'Consenting Adults': Questions take some of the thrill out of thriller

April 09, 1993|By Scott Hettrick | Scott Hettrick,Los Angeles Times Syndicate

CONSENTING ADULTS

(Hollywood Pictures, rated R, 1992)

One way to gauge a good thriller is by counting the number of questions it leaves unanswered. Another is the number of improbable situations that make you say aloud, "Oh, c'mon."

Although there aren't many of the latter in "Consenting Adults," there are too many of the former to rank this Alan J. Pakula film alongside his better thrillers, such as "Klute," "The Parallax View" and "All the President's Men." It's more on the scale of his more recent, "Presumed Innocent."

The plot and characters are quite engaging. Kevin Kline and Mary Elizabeth Mastrantonio play Richard and Priscilla Parker, a typically 1980s conservative suburbanite career couple who are

just beginning to feel the emptiness of their jobs and marriage (she more than he), when a vibrant young couple, Eddy and Kay Otis (Kevin Spacey and Rebecca Miller), move in next door. The couples become fast friends, and Richard even begins to feel a spark of lust for Kay, whom he occasionally sees undressing through the window.

But Richard is such an honorable sort that he not only refuses to act on his fantasies but angrily breaks off his friendship with Eddy when Eddy suggests that he and Richard sneak into each other's beds one night so they can secretly enjoy each other's spouse.

Here's where things get most interesting -- and disappointing. Priscilla is angry with Richard for breaking off the friendship, so instead of explaining why he did so, Richard thinks he's giving Priscilla what she wants by agreeing to the wife-swap deal.

To tell you more would be to ruin the suspense and give away some plot twists, but there are numerous similar cases in which you ask yourself, "Why didn't he just tell her?" Forest Whitaker is enjoyable as an insurance-company investigator, and the principle murder scheme is so ingenious that you'll enjoy this ride even if it isn't as completely satisfying as others you've

experienced.

TRACES OF RED

(HBO, rated R, 1992)

James Belushi has proved to be a fairly versatile film performer, able to handle serious and comedic supporting gigs in "Salvador" and "About Last Night . . .," hold his own against the likes of Arnold Schwarzenegger in "Red Heat" and stand alone heading comedies ("Curly Sue"), light action films ("K-9") and even slightly weightier fare ("The Principal").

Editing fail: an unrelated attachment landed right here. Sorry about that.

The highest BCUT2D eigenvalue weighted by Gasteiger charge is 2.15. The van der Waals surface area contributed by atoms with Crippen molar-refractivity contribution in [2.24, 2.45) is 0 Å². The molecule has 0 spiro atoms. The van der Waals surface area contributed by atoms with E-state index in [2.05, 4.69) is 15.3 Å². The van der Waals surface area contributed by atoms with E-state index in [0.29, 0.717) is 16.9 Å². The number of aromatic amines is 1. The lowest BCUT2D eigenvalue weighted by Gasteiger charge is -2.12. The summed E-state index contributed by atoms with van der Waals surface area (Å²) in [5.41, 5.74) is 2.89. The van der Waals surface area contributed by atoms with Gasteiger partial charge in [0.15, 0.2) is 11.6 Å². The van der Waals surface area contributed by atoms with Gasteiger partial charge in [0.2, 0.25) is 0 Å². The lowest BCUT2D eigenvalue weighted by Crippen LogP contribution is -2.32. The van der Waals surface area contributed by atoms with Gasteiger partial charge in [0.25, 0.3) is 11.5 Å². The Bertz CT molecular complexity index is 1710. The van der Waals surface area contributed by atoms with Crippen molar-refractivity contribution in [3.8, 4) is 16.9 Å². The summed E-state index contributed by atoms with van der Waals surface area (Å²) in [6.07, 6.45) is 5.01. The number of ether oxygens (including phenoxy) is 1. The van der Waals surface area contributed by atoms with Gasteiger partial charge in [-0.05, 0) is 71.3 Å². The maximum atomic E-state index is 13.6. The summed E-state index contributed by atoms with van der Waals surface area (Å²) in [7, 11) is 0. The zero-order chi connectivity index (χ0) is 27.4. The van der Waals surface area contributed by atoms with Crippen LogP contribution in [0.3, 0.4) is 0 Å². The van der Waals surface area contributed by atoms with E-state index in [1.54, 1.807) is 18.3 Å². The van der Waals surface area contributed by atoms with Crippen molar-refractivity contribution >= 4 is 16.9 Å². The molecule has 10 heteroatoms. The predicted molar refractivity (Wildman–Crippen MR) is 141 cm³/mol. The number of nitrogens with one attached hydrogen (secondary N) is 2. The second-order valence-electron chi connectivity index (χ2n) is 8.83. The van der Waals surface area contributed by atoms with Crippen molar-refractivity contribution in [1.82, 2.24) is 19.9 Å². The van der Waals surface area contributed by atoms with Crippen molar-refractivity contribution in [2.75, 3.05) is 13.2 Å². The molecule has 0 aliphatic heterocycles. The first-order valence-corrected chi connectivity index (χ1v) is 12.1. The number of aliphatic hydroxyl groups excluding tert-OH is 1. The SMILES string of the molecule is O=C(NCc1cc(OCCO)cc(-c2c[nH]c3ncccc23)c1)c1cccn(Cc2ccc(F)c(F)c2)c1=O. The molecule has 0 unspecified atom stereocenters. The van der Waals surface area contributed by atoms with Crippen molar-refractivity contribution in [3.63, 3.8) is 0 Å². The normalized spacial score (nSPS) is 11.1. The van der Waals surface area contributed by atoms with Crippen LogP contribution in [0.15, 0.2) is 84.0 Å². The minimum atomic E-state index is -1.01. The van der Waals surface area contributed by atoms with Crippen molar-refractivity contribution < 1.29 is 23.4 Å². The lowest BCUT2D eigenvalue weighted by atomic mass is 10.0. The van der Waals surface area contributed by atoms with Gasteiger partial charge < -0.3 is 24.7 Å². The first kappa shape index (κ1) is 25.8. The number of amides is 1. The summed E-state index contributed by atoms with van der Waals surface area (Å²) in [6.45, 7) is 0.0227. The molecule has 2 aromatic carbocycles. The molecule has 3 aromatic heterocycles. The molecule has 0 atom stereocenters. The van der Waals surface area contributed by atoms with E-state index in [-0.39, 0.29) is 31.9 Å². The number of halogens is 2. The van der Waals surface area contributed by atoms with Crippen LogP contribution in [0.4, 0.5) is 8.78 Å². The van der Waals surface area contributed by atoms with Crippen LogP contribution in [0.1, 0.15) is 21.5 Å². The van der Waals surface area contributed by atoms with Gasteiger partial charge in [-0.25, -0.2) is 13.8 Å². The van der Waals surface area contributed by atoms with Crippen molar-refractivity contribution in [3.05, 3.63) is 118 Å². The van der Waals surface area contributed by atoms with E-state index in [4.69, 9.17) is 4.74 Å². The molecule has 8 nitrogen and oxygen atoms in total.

Until now.

Although the role of maverick, smart-aleck homicide detective Jack Dobson would seem to be one of his easier challenges, Mr. Belushi delivers some downright bad acting. He isn't alone.

Lorraine Bracco, who showed promise in "GoodFellas" and "Medicine Man," is even worse than Mr. Belushi, having inexplicably adopted a wee, high-pitched Melanie Griffith voice that is annoying from Ms. Griffith but laughable from Ms. Bracco.

That brings us to the third actor, Tony Goldwyn, who does better than his counterparts. The producers wisely play on the audiences' continued distrust of the seemingly strait-laced Mr. Goldwyn, which was vividly implanted with his slimy character in "Ghost."

Here Mr. Goldwyn plays Dobson's partner, Steven Frayne. Both begin to suspect each other during an investigation of a serial killing of beautiful young women (of course), some of whom Dobson has slept with. Cleverly complicating matters is Frayne's growing attraction to Mr. Belushi's mysterious, and perhaps jealous, socialite girlfriend, Ellen Schofield (Ms. Bracco).

The bad acting is unfortunate because this is otherwise a fairly intriguing thriller that will keep you off balance guessing the identity of the killer. In addition to Frayne, Dobson and Schofield, there are several other legitimate suspects, including Dobson's politician brother.

*

Vid tip: Can't get enough celebrity nudity? The 47 seconds of footage that had to be cut from "Basic Instinct" to avoid an NC-17 rating has been restored to a special edition being released this week. The director's cut, priced at $49.98 on cassette and $69.95 on laser disc, also includes interviews with stars Sharon Stone and Michael Douglas and director Paul Verhoeven.

And, in a few months, video customers will also get the "Xtra" scenes that had to be cut from Madonna's "Body of Evidence" for the same reason.

*

Vid tip 2: Just as Disney released its first video reissue, Pinocchio," last week, after placing it in mothballs more than six years ago, the company has put "Beauty and the Beast" and "101 Dalmatians" into indefinite hibernation this week. "The Rescuers," "The Rescuers Down Under" and "The Great Mouse Detective" will also be withdrawn from distribution by Disney on April 30.

*

Laser tip: Two of Jon Voight's finest performances can be enjoyed anew on recent and overdue wide-screen laser-disc releases:

"Deliverance" (Warner, $34.98), is a 20-year-old river adventure that is as harrowing today as it was then, and remains Burt Reynolds' finest effort. (Ned Beatty says he has spent the past 20 years defending his masculinity to strangers who taunt him as result of the rape scene.) The foot-stompin' "Dueling Banjos" sequence is electronically indexed for convenient multiple replays.

Hal Ashby's forever powerful "Coming Home" (MGM, $39.98) features a benchmark performance of rage and intense disillusionment by Bruce Dern and the best 1960s soundtrack (outside of "The Big Chill"); it cannot be purchased separately. The impact of Tim Buckley's "Once I Was" and the Chambers Brothers' "Time Has Come Today" in this context and in this digital stereo recording is nearly devastating.

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